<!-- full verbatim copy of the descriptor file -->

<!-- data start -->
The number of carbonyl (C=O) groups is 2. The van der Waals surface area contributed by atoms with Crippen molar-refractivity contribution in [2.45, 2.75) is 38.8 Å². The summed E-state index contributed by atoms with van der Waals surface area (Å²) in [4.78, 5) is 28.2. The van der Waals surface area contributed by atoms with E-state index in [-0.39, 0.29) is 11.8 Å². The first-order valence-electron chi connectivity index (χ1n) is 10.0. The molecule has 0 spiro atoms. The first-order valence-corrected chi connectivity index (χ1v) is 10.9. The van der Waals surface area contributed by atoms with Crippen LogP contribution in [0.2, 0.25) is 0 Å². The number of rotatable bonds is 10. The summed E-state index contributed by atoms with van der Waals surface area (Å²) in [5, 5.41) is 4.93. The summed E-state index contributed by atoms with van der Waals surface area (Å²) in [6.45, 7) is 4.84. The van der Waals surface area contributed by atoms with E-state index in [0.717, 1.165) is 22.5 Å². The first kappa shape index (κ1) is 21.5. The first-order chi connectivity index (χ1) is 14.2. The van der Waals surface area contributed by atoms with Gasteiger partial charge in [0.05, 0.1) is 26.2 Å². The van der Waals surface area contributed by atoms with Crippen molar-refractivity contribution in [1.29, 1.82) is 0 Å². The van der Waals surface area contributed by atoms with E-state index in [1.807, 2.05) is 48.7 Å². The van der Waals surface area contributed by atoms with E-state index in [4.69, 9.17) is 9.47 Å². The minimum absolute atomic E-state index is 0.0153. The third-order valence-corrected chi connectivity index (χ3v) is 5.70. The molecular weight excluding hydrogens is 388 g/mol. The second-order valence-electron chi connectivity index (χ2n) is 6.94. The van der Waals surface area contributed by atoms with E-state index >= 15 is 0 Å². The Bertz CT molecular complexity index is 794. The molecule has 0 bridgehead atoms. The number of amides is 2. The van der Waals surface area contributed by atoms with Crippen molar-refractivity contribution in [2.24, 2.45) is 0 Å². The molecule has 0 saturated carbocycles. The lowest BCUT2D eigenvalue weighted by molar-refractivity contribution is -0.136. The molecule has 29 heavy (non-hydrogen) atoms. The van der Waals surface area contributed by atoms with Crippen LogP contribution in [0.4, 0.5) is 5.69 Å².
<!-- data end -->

The number of carbonyl (C=O) groups is 2. The van der Waals surface area contributed by atoms with Crippen molar-refractivity contribution in [2.45, 2.75) is 38.8 Å². The summed E-state index contributed by atoms with van der Waals surface area (Å²) in [4.78, 5) is 28.2. The van der Waals surface area contributed by atoms with E-state index in [-0.39, 0.29) is 11.8 Å². The first-order valence-electron chi connectivity index (χ1n) is 10.0. The molecule has 0 spiro atoms. The first-order valence-corrected chi connectivity index (χ1v) is 10.9. The van der Waals surface area contributed by atoms with Crippen LogP contribution in [0.2, 0.25) is 0 Å². The number of rotatable bonds is 10. The summed E-state index contributed by atoms with van der Waals surface area (Å²) in [5, 5.41) is 4.93. The summed E-state index contributed by atoms with van der Waals surface area (Å²) in [6.45, 7) is 4.84. The van der Waals surface area contributed by atoms with E-state index in [0.717, 1.165) is 22.5 Å². The first kappa shape index (κ1) is 21.5. The first-order chi connectivity index (χ1) is 14.2. The van der Waals surface area contributed by atoms with Gasteiger partial charge in [0.05, 0.1) is 26.2 Å². The van der Waals surface area contributed by atoms with Crippen molar-refractivity contribution in [1.29, 1.82) is 0 Å². The van der Waals surface area contributed by atoms with E-state index in [1.807, 2.05) is 48.7 Å². The van der Waals surface area contributed by atoms with E-state index in [4.69, 9.17) is 9.47 Å². The minimum absolute atomic E-state index is 0.0153. The third-order valence-corrected chi connectivity index (χ3v) is 5.70. The molecular weight excluding hydrogens is 388 g/mol. The second-order valence-electron chi connectivity index (χ2n) is 6.94. The van der Waals surface area contributed by atoms with E-state index >= 15 is 0 Å². The Bertz CT molecular complexity index is 794. The molecule has 0 bridgehead atoms. The number of amides is 2. The van der Waals surface area contributed by atoms with Crippen molar-refractivity contribution in [2.24, 2.45) is 0 Å². The molecule has 0 saturated carbocycles. The lowest BCUT2D eigenvalue weighted by molar-refractivity contribution is -0.136. The molecule has 29 heavy (non-hydrogen) atoms. The van der Waals surface area contributed by atoms with Crippen LogP contribution in [0.4, 0.5) is 5.69 Å².